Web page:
Primary Sources in the Sciences

Primary sources in the Sciences report original findings and ideas. Types of publications that report the results of original scientific research include: 

  • Research articles from scholarly journals
  • Conference papers and proceedings
  • Technical reports
  • Dissertations and theses
  • Patents
  • Laboratory notebooks and diaries
  • Letters
  • Field notes and plant specimens

Scientific primary research sources are most commonly accessed in scholarly journal research articles. it is important to note that not all articles written in peer reviewed scholarly journals are research articles. They also publish book review, news type articles and review articles.

Finding Research Articles

Research articles are usually fairly easy to distinguish because they follow a standard format. To identify a research article, look for the following components or variations of them:

  • Abstract
  • Introduction
  • Materials and Methods
  • Results
  • Discussion
  • References

They usually present data in tables or graphs. Reading the article's abstract should also help you to determine whether the article is a research article.

When searching the periodical databases for research articles, your first step would be to limit your articles to peer reviewed or refereed journals. Doing this would eliminate any magazine or newspaper articles. When you find an article, read the abstract and look for the following words or variations of them: study, survey, measure, data, statistical, experiment, research.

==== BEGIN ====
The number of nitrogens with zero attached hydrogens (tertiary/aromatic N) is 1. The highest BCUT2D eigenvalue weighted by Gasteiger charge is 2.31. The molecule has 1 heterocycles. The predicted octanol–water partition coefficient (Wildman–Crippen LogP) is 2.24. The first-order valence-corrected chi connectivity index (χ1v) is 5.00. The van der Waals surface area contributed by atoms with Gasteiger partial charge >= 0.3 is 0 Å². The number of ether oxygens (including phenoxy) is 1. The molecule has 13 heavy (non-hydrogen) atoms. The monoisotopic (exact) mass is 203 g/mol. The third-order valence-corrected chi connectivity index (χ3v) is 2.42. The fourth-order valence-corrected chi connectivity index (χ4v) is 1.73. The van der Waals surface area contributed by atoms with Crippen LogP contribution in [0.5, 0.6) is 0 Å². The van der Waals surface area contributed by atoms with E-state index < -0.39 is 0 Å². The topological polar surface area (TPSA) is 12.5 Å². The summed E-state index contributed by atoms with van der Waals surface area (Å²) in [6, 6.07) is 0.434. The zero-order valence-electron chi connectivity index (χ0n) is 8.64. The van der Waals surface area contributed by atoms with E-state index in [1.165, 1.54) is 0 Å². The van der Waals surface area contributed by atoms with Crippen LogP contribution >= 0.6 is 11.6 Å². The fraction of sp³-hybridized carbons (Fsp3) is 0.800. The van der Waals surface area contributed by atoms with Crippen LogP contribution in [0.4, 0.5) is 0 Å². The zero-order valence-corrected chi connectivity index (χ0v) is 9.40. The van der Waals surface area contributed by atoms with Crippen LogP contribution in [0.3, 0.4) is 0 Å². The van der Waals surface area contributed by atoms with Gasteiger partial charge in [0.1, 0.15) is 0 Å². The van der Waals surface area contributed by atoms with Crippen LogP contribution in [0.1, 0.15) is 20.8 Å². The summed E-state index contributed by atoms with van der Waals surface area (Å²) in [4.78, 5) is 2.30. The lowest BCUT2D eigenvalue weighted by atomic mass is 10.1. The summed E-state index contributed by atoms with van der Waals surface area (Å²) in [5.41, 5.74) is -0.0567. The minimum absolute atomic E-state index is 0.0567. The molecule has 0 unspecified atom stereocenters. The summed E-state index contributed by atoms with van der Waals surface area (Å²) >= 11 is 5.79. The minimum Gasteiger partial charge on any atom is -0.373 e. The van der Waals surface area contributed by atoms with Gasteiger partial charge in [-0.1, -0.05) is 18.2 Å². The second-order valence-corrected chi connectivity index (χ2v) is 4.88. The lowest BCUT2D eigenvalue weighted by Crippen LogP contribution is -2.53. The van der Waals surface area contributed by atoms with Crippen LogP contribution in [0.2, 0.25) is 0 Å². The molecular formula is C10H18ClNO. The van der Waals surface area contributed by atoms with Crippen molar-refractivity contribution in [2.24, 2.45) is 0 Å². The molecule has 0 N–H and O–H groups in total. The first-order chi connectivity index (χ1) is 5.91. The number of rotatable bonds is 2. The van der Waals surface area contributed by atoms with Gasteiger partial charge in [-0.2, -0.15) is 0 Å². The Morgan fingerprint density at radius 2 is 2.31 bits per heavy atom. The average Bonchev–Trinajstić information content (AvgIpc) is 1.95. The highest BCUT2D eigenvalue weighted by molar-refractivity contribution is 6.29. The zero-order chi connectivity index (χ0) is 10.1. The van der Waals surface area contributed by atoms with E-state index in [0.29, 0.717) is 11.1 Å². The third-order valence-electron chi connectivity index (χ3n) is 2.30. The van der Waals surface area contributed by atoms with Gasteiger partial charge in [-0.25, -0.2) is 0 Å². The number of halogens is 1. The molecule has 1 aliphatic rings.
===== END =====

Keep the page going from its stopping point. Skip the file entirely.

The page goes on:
Some databases allow you to limit your research specifically to research. For example, when refining a search in the CINAHL database, under Publication Type you can limit your results to Research.

Primary Sources in the Social Sciences

Like primary sources in History, primary sources in the social sciences are works that were created or written during the time period which you are researching. Some examples of primary sources in the social sciences include: 

  • Statistical information
  • Census data
  • Maps
  • Photographs
  • Artifacts
  • Field notes
  • Government reports
  • Press releases
  • Treaties or international agreements
  • Speeches
  • Case studies
  • Clinical case reports
  • Interviews
  • Oral histories
  • Diaries
  • Memoirs
  • Letters
  • Newspaper or magazine articles (written from the time)
  • Research reports
  • Audio or video recordings

You can not always determine if an item is a primary or secondary source just because of the source it is found in. The context is very important. A primary source is the first hand information and the secondary source writes about, discusses or interprets it.

Need help? Ask a librarian.


Last Updated: 2017-08-28 2:43:36 PM